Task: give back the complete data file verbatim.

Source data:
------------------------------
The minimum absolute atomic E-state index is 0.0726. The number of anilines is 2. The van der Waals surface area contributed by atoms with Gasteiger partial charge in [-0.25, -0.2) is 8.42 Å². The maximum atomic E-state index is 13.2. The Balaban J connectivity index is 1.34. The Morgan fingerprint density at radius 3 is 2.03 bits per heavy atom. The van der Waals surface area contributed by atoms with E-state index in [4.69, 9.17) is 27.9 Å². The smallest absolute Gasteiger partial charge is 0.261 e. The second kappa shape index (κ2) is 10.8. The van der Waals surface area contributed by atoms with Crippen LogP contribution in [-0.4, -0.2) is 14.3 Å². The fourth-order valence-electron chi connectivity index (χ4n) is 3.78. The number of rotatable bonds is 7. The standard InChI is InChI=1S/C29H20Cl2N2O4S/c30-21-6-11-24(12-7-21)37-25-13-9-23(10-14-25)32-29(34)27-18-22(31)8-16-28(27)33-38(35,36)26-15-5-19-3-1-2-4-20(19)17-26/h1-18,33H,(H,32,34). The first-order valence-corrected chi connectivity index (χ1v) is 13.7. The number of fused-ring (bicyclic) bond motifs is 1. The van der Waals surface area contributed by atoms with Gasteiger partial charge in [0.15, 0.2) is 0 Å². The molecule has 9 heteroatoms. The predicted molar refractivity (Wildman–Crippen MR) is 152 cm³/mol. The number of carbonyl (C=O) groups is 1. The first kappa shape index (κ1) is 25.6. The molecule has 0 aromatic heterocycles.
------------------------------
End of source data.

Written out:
The minimum absolute atomic E-state index is 0.0726. The number of anilines is 2. The van der Waals surface area contributed by atoms with Gasteiger partial charge in [-0.25, -0.2) is 8.42 Å². The maximum atomic E-state index is 13.2. The Balaban J connectivity index is 1.34. The Morgan fingerprint density at radius 3 is 2.03 bits per heavy atom. The van der Waals surface area contributed by atoms with E-state index in [4.69, 9.17) is 27.9 Å². The smallest absolute Gasteiger partial charge is 0.261 e. The second kappa shape index (κ2) is 10.8. The van der Waals surface area contributed by atoms with Crippen LogP contribution in [-0.4, -0.2) is 14.3 Å². The fourth-order valence-electron chi connectivity index (χ4n) is 3.78. The number of rotatable bonds is 7. The standard InChI is InChI=1S/C29H20Cl2N2O4S/c30-21-6-11-24(12-7-21)37-25-13-9-23(10-14-25)32-29(34)27-18-22(31)8-16-28(27)33-38(35,36)26-15-5-19-3-1-2-4-20(19)17-26/h1-18,33H,(H,32,34). The first-order valence-corrected chi connectivity index (χ1v) is 13.7. The number of fused-ring (bicyclic) bond motifs is 1. The van der Waals surface area contributed by atoms with Gasteiger partial charge in [0.15, 0.2) is 0 Å². The molecule has 9 heteroatoms. The predicted molar refractivity (Wildman–Crippen MR) is 152 cm³/mol. The number of carbonyl (C=O) groups is 1. The first kappa shape index (κ1) is 25.6. The molecule has 0 aromatic heterocycles.